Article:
At the same time, the cast of THE HAPPY PRINCE is so skilled and the sheer craft of the movie-making so expert, that the free-flow shifting of events in time and space is deftly executed and, ironically, a pleasure to watch. And as excruciating at times as is the narrative—flashbacks to the privations of his imprisonment, the sordid details of his heavy drinking, his sexual indulgences, and the fatal attraction to Lord Alfred Douglas (the charismatic and heartless youth who played such an important part in Wilde’s life, before and after his incarceration)—the drama remains fascinating and compelling. Now, although Lord Douglas—affectionately called “Bosie” by the besotted Wilde—is here an unalloyed monster, I should note that for some historians Douglas’ role in the whole business has been unfairly impugned.

The jury’s still out on that.

If I must cite a lapse or two in this otherwise faultless narrative, it’s the unwelcome intrusion a couple of time of an excerpt from Tchaikovsky’s “Pathetique” Symphony. The music of this late 19th century Russian homosexual is obviously yanked in to corroborate the pathos of Wilde’s last days. Sorry, it’s just too obvious in a movie that is otherwise canny and subtle in its effects.

Friday, November 16, 2018

CAN YOU EVER FORGIVE ME?



Directed by Marielle Heller, scripted by Nicole Holofcenor, starring Melissa McCarthy as Lee Israel, Richard Grant as Jack Hock, and Dolly Wells as the bookstore owner.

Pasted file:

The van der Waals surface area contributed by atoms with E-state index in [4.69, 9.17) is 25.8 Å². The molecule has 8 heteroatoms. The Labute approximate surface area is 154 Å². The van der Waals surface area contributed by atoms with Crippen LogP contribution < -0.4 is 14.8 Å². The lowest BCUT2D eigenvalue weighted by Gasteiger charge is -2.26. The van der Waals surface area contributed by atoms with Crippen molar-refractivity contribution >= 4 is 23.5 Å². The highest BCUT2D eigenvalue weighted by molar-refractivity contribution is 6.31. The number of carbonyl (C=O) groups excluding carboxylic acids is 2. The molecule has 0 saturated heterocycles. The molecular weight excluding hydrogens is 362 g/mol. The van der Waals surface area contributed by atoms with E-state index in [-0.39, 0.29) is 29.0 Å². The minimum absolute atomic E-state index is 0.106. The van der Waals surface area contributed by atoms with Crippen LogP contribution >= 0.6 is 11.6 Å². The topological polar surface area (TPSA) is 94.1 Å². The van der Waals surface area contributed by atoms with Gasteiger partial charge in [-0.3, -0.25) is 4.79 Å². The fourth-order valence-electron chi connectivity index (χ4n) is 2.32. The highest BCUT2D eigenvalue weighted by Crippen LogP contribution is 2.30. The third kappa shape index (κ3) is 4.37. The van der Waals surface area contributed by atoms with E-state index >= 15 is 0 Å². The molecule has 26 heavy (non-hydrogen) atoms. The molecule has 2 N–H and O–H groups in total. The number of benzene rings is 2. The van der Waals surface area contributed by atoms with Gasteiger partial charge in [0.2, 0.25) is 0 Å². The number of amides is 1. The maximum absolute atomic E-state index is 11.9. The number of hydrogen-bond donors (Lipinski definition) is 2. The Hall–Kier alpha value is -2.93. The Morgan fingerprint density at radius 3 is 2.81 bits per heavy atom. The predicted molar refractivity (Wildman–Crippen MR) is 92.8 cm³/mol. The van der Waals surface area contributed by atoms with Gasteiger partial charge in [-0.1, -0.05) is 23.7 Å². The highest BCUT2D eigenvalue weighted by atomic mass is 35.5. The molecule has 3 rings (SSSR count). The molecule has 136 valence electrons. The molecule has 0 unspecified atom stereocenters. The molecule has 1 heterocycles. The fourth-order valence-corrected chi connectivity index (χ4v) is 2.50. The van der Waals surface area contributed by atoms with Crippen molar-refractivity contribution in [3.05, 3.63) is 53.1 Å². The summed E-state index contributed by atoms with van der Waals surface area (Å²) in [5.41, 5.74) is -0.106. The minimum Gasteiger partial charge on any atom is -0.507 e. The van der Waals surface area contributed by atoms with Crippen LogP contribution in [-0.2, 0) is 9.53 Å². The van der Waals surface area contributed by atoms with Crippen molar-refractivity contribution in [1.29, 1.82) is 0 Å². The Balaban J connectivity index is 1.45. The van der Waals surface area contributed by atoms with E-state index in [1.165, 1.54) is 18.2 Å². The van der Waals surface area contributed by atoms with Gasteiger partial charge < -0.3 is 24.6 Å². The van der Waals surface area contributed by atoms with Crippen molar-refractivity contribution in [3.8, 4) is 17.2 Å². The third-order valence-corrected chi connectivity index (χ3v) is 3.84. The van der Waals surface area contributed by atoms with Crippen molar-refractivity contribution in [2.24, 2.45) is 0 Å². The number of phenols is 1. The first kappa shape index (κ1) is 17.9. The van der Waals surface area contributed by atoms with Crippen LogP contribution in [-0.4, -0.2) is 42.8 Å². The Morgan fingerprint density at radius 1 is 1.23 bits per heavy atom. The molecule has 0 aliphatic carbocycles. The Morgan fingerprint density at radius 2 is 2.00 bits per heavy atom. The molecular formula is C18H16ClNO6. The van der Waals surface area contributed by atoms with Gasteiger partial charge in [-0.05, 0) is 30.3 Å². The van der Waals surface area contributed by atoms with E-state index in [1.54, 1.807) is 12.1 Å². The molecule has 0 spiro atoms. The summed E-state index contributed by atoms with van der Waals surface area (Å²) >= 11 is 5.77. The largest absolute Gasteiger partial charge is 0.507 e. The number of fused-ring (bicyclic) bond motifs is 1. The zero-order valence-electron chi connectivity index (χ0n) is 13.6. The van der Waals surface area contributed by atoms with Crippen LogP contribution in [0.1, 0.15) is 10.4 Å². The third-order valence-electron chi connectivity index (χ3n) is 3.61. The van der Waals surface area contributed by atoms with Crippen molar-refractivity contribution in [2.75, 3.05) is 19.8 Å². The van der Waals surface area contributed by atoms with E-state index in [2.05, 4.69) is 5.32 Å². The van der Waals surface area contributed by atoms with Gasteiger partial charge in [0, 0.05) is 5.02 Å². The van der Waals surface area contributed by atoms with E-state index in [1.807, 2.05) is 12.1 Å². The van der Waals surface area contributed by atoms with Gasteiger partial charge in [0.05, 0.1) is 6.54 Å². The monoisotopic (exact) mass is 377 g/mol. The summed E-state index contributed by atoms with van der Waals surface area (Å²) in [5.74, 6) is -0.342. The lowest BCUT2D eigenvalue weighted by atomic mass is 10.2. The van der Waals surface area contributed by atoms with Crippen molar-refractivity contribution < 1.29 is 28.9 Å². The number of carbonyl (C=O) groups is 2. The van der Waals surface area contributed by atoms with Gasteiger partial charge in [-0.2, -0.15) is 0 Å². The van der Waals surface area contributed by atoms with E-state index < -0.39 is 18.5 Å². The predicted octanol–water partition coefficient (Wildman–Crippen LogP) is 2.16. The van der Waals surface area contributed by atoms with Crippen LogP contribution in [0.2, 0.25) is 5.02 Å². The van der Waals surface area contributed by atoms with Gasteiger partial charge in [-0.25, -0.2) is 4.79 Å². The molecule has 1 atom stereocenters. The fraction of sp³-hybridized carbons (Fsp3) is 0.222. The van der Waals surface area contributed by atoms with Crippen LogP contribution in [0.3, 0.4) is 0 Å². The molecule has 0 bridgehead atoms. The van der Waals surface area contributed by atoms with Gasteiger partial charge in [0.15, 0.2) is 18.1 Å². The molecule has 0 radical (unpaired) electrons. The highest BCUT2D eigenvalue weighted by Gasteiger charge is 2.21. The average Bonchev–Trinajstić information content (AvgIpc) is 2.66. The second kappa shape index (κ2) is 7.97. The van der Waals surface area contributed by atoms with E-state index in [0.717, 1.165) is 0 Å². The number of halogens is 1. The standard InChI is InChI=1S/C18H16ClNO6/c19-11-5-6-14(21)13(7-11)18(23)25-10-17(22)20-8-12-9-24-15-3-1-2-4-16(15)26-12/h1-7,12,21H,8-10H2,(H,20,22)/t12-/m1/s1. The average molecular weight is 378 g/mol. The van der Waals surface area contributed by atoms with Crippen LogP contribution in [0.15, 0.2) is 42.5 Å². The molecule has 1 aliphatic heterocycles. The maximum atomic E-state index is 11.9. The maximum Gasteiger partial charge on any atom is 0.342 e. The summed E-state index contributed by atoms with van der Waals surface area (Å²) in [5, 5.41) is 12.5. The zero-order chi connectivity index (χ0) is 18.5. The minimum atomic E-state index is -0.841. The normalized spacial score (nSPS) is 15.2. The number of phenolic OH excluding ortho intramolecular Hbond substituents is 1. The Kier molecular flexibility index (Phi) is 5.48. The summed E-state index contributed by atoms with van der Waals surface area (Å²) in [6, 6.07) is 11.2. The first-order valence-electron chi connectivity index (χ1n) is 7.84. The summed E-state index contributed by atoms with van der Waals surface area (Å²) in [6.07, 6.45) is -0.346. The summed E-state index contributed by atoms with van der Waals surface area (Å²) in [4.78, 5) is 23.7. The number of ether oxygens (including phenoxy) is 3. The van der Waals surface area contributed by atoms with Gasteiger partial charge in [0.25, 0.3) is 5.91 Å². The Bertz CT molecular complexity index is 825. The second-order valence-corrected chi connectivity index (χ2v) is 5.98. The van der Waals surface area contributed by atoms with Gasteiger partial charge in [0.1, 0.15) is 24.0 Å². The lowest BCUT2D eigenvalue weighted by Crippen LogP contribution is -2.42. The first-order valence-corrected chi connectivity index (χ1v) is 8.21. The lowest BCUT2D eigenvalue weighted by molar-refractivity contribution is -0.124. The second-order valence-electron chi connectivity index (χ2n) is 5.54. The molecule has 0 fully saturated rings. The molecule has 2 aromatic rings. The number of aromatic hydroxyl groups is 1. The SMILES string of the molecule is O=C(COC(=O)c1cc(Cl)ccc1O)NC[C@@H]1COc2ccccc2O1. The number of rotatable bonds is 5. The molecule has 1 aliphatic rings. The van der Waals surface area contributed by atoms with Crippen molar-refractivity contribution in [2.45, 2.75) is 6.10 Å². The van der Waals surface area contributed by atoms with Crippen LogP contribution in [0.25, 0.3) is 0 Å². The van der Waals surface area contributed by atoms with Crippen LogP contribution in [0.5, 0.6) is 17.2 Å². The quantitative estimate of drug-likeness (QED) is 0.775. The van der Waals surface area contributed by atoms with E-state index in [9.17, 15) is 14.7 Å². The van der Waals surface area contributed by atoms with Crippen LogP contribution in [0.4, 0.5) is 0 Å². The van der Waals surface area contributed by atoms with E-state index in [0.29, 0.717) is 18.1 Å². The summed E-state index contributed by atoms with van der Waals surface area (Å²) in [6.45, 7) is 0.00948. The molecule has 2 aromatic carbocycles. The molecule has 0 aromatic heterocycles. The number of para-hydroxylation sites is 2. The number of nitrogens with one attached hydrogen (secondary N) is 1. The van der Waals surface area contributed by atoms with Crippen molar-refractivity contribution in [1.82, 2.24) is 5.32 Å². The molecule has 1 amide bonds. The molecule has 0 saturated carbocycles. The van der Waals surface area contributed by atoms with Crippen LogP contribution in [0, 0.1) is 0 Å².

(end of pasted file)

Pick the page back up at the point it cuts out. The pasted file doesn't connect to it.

SORDID AND FABULOUS!

Yes—“a pretty sordid and fabulous story” is what the New York Times said about real-life writer Lee Israel’s memoir of her days forging the signatures of celebrities such as Dorothy Parker, Noel Coward, and Marlene Dietrich.

I could say the same thing about the new movie, CAN YOU EVER FORGIVE ME?

Make no mistake about it, this is no cozy collection of beguiling eccentrics plying their fraudulent trade, but a shabby collection of people who feint, dodge, and barter for survival against the grime of the city and the loneliness and desperation of their lives. But at least they live in a New York City in the early 1990s, a poignant, vanished world where you can still find wonderful, independent bookstores and where writers still use pens and typewriters.

Melissa McCarthy’s “Lee Israel” and Richard Grant’s “Jack Hock” are willing, even enthusiastic malefactors. We find her at story’s beginning a down and out writer, an alcoholic with a sick cat, a smelly apartment, many bills to pay, and a readership no longer interested in her biographies of entertainment celebrities like Fanny Brice. (Hey, it’s 1991, years past the popularity of Hello, Dolly! From the late ‘60s.) And Jack Hock is a gay hustler just this side of homelessness, with scars to show from his latest tricks. Together, they form an improbable partnership that provides some of the best moments in this or any movie in recent memory. Granted, we already know Richard Grant as one of our finest dramatic actors. But McCarthy—well, who knew??? Hers is a finely nuanced portrayal of a sadly defiant woman who takes no prisoners.

At first, Lee’s forged letters are a profitable success. It’s one of the nicest ironies here that she can write wittier and more interesting letters by Noel Coward and Dorothy Parker than they could write themselves! Indeed, an even nicer irony is that Lee truly “finds” herself as a creative writer by impersonating other writers! But when autograph collectors get wise and set the Feds on her trail, she enlists Jack Hock to continue their nefarious trade while she stays out of sight.

Inevitably, disaster catches up with both of them. But if you expect Lee to appear before the judge crying real tears, you’re wrong. Her unrepentant speech--and McCarthy’s performance—belongs to the A-list Oscar performances this year. Similarly, Richard Grant’s performance as Jack Hock’s valedictory speech belongs to the ages.